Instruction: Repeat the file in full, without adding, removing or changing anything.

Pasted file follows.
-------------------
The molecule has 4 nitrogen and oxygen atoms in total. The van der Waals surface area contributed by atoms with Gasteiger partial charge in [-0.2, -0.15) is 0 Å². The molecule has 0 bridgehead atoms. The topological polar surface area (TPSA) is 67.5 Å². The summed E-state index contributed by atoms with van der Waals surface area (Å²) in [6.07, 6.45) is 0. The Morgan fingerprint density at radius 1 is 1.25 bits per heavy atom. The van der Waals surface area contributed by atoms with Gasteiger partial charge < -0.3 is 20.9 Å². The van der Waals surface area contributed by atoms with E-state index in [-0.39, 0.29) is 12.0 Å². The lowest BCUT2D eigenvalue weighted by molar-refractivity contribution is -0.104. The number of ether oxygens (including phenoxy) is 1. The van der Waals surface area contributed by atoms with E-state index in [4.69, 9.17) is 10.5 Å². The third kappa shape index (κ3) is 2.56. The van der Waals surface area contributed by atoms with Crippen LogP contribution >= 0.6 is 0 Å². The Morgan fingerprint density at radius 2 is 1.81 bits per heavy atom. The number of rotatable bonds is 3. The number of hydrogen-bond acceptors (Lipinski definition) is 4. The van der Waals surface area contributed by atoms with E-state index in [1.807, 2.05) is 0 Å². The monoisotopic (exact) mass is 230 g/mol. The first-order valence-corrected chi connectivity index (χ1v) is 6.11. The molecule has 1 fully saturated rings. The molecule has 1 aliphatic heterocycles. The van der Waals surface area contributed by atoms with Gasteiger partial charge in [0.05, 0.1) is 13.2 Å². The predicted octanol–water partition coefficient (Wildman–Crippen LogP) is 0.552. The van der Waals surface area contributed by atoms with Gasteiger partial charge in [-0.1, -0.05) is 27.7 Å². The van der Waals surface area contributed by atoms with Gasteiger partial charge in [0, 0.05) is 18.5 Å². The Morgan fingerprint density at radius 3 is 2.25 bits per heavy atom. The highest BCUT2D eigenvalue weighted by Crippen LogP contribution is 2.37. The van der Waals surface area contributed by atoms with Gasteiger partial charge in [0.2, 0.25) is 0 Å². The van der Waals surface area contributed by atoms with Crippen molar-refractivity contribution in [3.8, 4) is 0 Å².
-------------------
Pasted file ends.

The molecule has 4 nitrogen and oxygen atoms in total. The van der Waals surface area contributed by atoms with Gasteiger partial charge in [-0.2, -0.15) is 0 Å². The molecule has 0 bridgehead atoms. The topological polar surface area (TPSA) is 67.5 Å². The summed E-state index contributed by atoms with van der Waals surface area (Å²) in [6.07, 6.45) is 0. The Morgan fingerprint density at radius 1 is 1.25 bits per heavy atom. The van der Waals surface area contributed by atoms with Gasteiger partial charge < -0.3 is 20.9 Å². The van der Waals surface area contributed by atoms with E-state index in [-0.39, 0.29) is 12.0 Å². The lowest BCUT2D eigenvalue weighted by molar-refractivity contribution is -0.104. The number of ether oxygens (including phenoxy) is 1. The van der Waals surface area contributed by atoms with E-state index in [4.69, 9.17) is 10.5 Å². The third kappa shape index (κ3) is 2.56. The van der Waals surface area contributed by atoms with Crippen LogP contribution >= 0.6 is 0 Å². The Morgan fingerprint density at radius 2 is 1.81 bits per heavy atom. The number of rotatable bonds is 3. The number of hydrogen-bond acceptors (Lipinski definition) is 4. The van der Waals surface area contributed by atoms with E-state index in [1.807, 2.05) is 0 Å². The monoisotopic (exact) mass is 230 g/mol. The first-order valence-corrected chi connectivity index (χ1v) is 6.11. The molecule has 1 fully saturated rings. The molecule has 1 aliphatic heterocycles. The van der Waals surface area contributed by atoms with Gasteiger partial charge in [0.05, 0.1) is 13.2 Å². The predicted octanol–water partition coefficient (Wildman–Crippen LogP) is 0.552. The van der Waals surface area contributed by atoms with Gasteiger partial charge in [-0.1, -0.05) is 27.7 Å². The van der Waals surface area contributed by atoms with Gasteiger partial charge in [0, 0.05) is 18.5 Å². The Morgan fingerprint density at radius 3 is 2.25 bits per heavy atom. The highest BCUT2D eigenvalue weighted by Crippen LogP contribution is 2.37. The van der Waals surface area contributed by atoms with Gasteiger partial charge in [0.2, 0.25) is 0 Å². The van der Waals surface area contributed by atoms with Crippen molar-refractivity contribution in [3.8, 4) is 0 Å².